Saturday, May 27, 2006

BITING DOWN HARD -- "Attorney General Alberto R. Gonzales, the F.B.I. director, Robert S. Mueller III, and senior officials and career prosecutors at the Justice Department told associates this week that they were prepared to quit if the White House directed them to relinquish evidence seized in a bitterly disputed search of a House member's office, government officials said Friday."

It looks like the DOJ triumverate just went all in. It seems like a stretch to think this is a bluff, which suggests that there is something more to the Jefferson investigation than a single, $100,000 bribe.

WaPo's story here.

Interesting analysis (sub. req.) by Prof. Turner at UVa law. Based on a reading of the Speech and Debate Clause, as well as Brewster, the question seems to turn on what evidence was specified in the warrant application and what was actually seized. If evidence of a felony is in bounds, and bribery is a felony, then it would seem that evidence of the actual bribe would be constitutionally susceptible to search and seizure.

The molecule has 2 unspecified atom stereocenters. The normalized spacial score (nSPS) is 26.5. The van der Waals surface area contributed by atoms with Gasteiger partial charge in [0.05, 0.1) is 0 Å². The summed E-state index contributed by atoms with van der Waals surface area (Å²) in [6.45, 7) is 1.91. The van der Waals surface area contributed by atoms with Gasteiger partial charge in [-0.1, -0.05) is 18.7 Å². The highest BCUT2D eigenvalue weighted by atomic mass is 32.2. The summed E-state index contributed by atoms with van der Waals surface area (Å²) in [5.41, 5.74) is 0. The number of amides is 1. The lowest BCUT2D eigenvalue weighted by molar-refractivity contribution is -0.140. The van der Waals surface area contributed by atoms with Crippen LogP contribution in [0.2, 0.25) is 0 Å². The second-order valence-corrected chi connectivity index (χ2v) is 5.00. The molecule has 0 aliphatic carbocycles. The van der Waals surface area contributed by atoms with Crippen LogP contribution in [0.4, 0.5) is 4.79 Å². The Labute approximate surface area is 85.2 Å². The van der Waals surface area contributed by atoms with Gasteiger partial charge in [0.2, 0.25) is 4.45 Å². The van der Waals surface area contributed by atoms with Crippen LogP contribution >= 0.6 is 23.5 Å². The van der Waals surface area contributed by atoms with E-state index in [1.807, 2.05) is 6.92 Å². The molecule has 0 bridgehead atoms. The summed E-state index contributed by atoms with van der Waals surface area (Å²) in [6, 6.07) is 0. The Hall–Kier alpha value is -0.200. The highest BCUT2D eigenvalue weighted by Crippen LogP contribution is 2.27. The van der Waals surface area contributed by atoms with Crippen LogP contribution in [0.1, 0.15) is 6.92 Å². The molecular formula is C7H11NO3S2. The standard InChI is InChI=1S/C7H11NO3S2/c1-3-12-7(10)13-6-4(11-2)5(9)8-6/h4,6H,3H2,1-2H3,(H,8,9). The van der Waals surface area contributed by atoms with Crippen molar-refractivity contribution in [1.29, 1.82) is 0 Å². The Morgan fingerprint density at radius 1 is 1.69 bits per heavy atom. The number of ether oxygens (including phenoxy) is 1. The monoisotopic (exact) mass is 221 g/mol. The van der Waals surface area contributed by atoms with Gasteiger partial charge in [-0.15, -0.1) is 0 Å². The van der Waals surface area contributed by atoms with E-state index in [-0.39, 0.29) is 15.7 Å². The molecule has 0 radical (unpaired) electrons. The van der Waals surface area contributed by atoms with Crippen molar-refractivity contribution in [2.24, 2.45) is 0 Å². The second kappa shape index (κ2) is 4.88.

On the other hand, the bribe was taken in exchange for an official act, right? Well, one has to wonder whether evidence of the official act is constitutionally susceptible to search and seizure under the Speech and Debate Clause as well as Brewster. Read both authorities carefully, I think it is a little ambiguous. The counterargument is that regardless whether the evidence is of an official act, if it is also evidence of a bribe, it falls within Brewster.

The fact that it was a Congressional office does not, by itself, change the analysis from what I can tell.